Are there any studies showing that parallel societies are caused by home schooling? Or are there any studies that proof that certain groups distance themselves from society because of home schooling?


A view beyond the horizon – Germany in international comparison

Progress is very important in Germany. In business, new concepts are being tested and develop new models, it goes with the passage of time and adapts to the changing environment and yes, sometimes they even grow beyond themselves. Why is it so difficult to transfer this thinking to the education/school system and be a little more open to alternative concepts and approaches that might be valuable for the progress and welfare of society?


When we look at other (western) countries around the world, then it’s quickly noticeable that Germany is one of the few exceptions where home schooling is illegal: 


Countries where home schooling is permitted:

Europe: Austria, Liechtenstein, France, Portugal, Great Britain, Luxembourg, Belgium, Denmark, Finland, Norway, Ireland, Poland, Italy, and SpainWorldwide: USA, Canada, New Zealand, and Australia 

European countries where home schooling is NOT allowed:

Germany, Sweden, the Netherlands (there are exceptions for very religious families) 


At this point I wish Germany would think out of the box and ask other countries what their opinion is on home schooling, how to deal with problems and so on and so forth.


Interim conclusion:

  • Children and parents have no right to shape and design the educational process of their children actively
  • Compulsory schooling was implemented in Germany in order to enable all children education
  • Germany is one of the few countries where home schooling is not allowed 


The historical basis is logical and has made education for the general possible. But this argument was indicated 100-200 years ago. But times changed and more questions occur: 


Is compulsory schooling in Germany outdated?

What opportunities are opening up with home schooling?



2 thoughts on “Homeschooling – a worthwhile alternative to the current school system in Germany? (Part 1)

  1. Hi Kiki,

    The general option in Germany about the compulsory school attendance is that it is the only and best way of education. And those who question it and fight for home-/unschooling their beloved children are freaks. Those parents that use the little way of choice to send their children to a private school, confessional school, Waldorf school or Montessori school also leave the path of conformity and become suspicious. But indeed this becomes more and more popular.

    Pretty much the rest of the world allows home-/unschooling. But that’s not evidence enough for a German to question their prohibition of that.

    However instead and before trying to convince the German society about the advantages of home-/unschooling they should be faced with the fact WHY there is the compulsory school attendance. There is a reason why it was introduced. And looking back in the German history it shows that it was not forbidden right from the start to teach children at home. So what happened?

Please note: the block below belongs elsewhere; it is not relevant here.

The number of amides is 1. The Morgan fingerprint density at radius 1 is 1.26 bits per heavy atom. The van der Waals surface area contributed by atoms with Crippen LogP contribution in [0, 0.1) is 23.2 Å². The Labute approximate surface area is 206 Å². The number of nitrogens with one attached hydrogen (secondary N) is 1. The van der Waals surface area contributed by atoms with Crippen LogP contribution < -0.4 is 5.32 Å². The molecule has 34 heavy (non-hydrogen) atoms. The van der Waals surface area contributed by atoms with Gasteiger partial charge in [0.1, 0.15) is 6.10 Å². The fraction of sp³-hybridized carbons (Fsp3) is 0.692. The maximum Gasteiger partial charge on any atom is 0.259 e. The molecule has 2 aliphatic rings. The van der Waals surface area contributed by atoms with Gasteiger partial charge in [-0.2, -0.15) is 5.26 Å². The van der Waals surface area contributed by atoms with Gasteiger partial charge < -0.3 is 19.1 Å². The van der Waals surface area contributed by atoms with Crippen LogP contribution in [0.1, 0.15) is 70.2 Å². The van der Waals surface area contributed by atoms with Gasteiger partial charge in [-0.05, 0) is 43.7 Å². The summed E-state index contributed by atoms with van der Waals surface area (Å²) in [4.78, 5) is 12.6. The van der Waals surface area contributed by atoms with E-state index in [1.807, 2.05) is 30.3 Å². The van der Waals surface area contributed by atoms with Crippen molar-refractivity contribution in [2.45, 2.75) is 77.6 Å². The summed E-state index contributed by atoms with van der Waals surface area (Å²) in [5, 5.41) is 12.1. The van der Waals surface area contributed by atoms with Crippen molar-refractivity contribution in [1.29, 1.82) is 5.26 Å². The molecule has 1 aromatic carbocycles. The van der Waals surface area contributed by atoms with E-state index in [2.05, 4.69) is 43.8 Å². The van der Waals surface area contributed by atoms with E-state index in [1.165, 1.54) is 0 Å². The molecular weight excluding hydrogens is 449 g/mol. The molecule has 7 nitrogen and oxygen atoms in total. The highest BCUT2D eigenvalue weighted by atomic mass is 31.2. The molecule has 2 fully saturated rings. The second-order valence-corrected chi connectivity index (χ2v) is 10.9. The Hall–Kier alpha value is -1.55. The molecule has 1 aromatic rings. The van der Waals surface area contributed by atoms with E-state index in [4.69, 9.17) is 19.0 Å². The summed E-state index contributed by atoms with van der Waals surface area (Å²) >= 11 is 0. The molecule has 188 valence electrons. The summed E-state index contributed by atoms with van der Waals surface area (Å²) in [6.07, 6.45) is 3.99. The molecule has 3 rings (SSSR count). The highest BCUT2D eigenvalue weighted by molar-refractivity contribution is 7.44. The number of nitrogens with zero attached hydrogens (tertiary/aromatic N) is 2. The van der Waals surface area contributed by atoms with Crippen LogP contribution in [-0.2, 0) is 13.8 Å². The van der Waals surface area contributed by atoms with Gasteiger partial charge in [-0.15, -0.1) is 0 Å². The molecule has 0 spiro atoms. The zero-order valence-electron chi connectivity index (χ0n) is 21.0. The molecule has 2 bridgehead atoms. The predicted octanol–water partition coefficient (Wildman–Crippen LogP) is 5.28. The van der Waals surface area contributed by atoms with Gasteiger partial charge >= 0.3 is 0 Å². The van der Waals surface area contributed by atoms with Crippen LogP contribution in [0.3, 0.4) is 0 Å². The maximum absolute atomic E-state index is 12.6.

Let’s face the facts: When and why did it start in Germany that schools became the only place where teaching was allowed and home-/unschooling was forbidden?

    The answer on “when” is: July 6, 1938!
    And out of a sudden every German will shake and have a presentiment now that this doesn’t mean anything good.

    And the answer on why is written – as clear as it can be – in the bill:

    § 1. Allgemeine Schulpflicht. Im Deutschen Reich besteht allgemeine Schulpflicht. Sie sichert die Erziehung und Unterweisung der deutschen Jugend im Geiste des Nationalsozialismus.

    from: Gesetz über die Schulpflicht im Deutschen Reich

    §1. Compulsory schooling. There is compulsory schooling in the German Reich. It secures the education and instruction of German youth in the spirit of the National Socialism.

    I am sure that no German nowadays is aware of this background, of what their closed-minded opinion is really based on.

    Good luck Kiki with convincing them to open their mind. The one who is right never wins. The stupid people will win, by learning something new. The will to share your experience and knowledge will be a win for them.

    You could instead use your energy for going to a country/society that is ahead of them. That might be more satisfying. You know already how life is on the bright side of life. Your choice!

    No matter what you chose to do, you are an enrichment for the people around you!

    • Hi Tom,
      thank you for your comment! Yes, I know, it will be a difficult and long-lasting process to convince Germans that homeschooling is not a ‘devil-option’. But I have hope that one day they will realize that what they are doing is limiting a child’s possibilities to improve and grow. But I disagree on the “when” because compulsory schooling started much earlier (see part 1).
      I chose a profession that is working on little steps leading to a slow change in the world. There will always be change, that’s the only constant we can be sure of. I hope I still will be part of the change that leads us to a better and more open-minded school system!
      Thank you! 🙂